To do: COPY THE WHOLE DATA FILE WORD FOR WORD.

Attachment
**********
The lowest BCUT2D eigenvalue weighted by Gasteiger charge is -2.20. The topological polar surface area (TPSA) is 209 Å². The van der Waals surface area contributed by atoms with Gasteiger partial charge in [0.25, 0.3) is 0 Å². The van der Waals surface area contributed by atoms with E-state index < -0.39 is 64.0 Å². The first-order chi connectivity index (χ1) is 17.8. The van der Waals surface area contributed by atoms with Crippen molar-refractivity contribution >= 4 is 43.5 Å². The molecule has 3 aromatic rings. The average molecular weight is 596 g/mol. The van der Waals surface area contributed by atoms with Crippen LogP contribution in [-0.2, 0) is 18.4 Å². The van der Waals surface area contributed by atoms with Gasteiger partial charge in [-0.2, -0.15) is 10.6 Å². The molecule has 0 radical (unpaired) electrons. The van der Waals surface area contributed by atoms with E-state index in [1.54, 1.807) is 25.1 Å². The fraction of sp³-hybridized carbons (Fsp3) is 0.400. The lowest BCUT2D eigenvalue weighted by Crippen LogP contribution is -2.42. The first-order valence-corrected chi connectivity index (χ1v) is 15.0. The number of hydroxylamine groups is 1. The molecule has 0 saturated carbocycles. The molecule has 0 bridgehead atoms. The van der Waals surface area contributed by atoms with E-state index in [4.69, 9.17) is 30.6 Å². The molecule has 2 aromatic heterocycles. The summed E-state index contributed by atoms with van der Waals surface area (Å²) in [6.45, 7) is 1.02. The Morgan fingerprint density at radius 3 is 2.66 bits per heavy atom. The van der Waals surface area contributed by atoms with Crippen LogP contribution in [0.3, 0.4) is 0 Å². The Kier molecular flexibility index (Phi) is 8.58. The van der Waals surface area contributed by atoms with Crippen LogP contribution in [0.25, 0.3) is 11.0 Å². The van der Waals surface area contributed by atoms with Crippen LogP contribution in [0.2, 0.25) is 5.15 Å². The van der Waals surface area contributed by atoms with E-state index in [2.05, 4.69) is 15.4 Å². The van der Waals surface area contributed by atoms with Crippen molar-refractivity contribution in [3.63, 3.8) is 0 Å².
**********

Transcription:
The lowest BCUT2D eigenvalue weighted by Gasteiger charge is -2.20. The topological polar surface area (TPSA) is 209 Å². The van der Waals surface area contributed by atoms with Gasteiger partial charge in [0.25, 0.3) is 0 Å². The van der Waals surface area contributed by atoms with E-state index < -0.39 is 64.0 Å². The first-order chi connectivity index (χ1) is 17.8. The van der Waals surface area contributed by atoms with Crippen molar-refractivity contribution >= 4 is 43.5 Å². The molecule has 3 aromatic rings. The average molecular weight is 596 g/mol. The van der Waals surface area contributed by atoms with Crippen LogP contribution in [-0.2, 0) is 18.4 Å². The van der Waals surface area contributed by atoms with Gasteiger partial charge in [-0.2, -0.15) is 10.6 Å². The molecule has 0 radical (unpaired) electrons. The van der Waals surface area contributed by atoms with E-state index in [1.54, 1.807) is 25.1 Å². The fraction of sp³-hybridized carbons (Fsp3) is 0.400. The lowest BCUT2D eigenvalue weighted by Crippen LogP contribution is -2.42. The first-order valence-corrected chi connectivity index (χ1v) is 15.0. The number of hydroxylamine groups is 1. The molecule has 0 saturated carbocycles. The molecule has 0 bridgehead atoms. The van der Waals surface area contributed by atoms with E-state index in [4.69, 9.17) is 30.6 Å². The molecule has 2 aromatic heterocycles. The summed E-state index contributed by atoms with van der Waals surface area (Å²) in [6.45, 7) is 1.02. The Morgan fingerprint density at radius 3 is 2.66 bits per heavy atom. The van der Waals surface area contributed by atoms with Crippen LogP contribution in [0.3, 0.4) is 0 Å². The Kier molecular flexibility index (Phi) is 8.58. The van der Waals surface area contributed by atoms with Crippen LogP contribution in [0.25, 0.3) is 11.0 Å². The van der Waals surface area contributed by atoms with Crippen LogP contribution in [0.2, 0.25) is 5.15 Å². The van der Waals surface area contributed by atoms with E-state index in [2.05, 4.69) is 15.4 Å². The van der Waals surface area contributed by atoms with Crippen molar-refractivity contribution in [3.63, 3.8) is 0 Å².